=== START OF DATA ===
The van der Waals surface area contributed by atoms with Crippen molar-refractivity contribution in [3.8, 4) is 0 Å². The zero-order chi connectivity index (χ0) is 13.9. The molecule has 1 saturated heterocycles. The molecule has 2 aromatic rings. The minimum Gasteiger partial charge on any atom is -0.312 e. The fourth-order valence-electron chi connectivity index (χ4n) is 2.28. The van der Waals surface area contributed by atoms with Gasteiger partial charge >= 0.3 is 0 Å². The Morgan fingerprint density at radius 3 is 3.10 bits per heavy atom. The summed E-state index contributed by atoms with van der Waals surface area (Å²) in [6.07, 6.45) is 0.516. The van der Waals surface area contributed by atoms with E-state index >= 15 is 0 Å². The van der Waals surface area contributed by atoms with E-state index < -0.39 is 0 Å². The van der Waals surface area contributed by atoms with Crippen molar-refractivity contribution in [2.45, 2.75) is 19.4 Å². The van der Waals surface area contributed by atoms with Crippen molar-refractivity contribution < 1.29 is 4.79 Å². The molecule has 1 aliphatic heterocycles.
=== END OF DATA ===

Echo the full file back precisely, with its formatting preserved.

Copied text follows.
The van der Waals surface area contributed by atoms with Crippen molar-refractivity contribution in [3.8, 4) is 0 Å². The zero-order chi connectivity index (χ0) is 13.9. The molecule has 1 saturated heterocycles. The molecule has 2 aromatic rings. The minimum Gasteiger partial charge on any atom is -0.312 e. The fourth-order valence-electron chi connectivity index (χ4n) is 2.28. The van der Waals surface area contributed by atoms with Gasteiger partial charge >= 0.3 is 0 Å². The Morgan fingerprint density at radius 3 is 3.10 bits per heavy atom. The summed E-state index contributed by atoms with van der Waals surface area (Å²) in [6.07, 6.45) is 0.516. The van der Waals surface area contributed by atoms with E-state index >= 15 is 0 Å². The van der Waals surface area contributed by atoms with E-state index < -0.39 is 0 Å². The van der Waals surface area contributed by atoms with Crippen molar-refractivity contribution in [2.45, 2.75) is 19.4 Å². The van der Waals surface area contributed by atoms with Crippen molar-refractivity contribution < 1.29 is 4.79 Å². The molecule has 1 aliphatic heterocycles.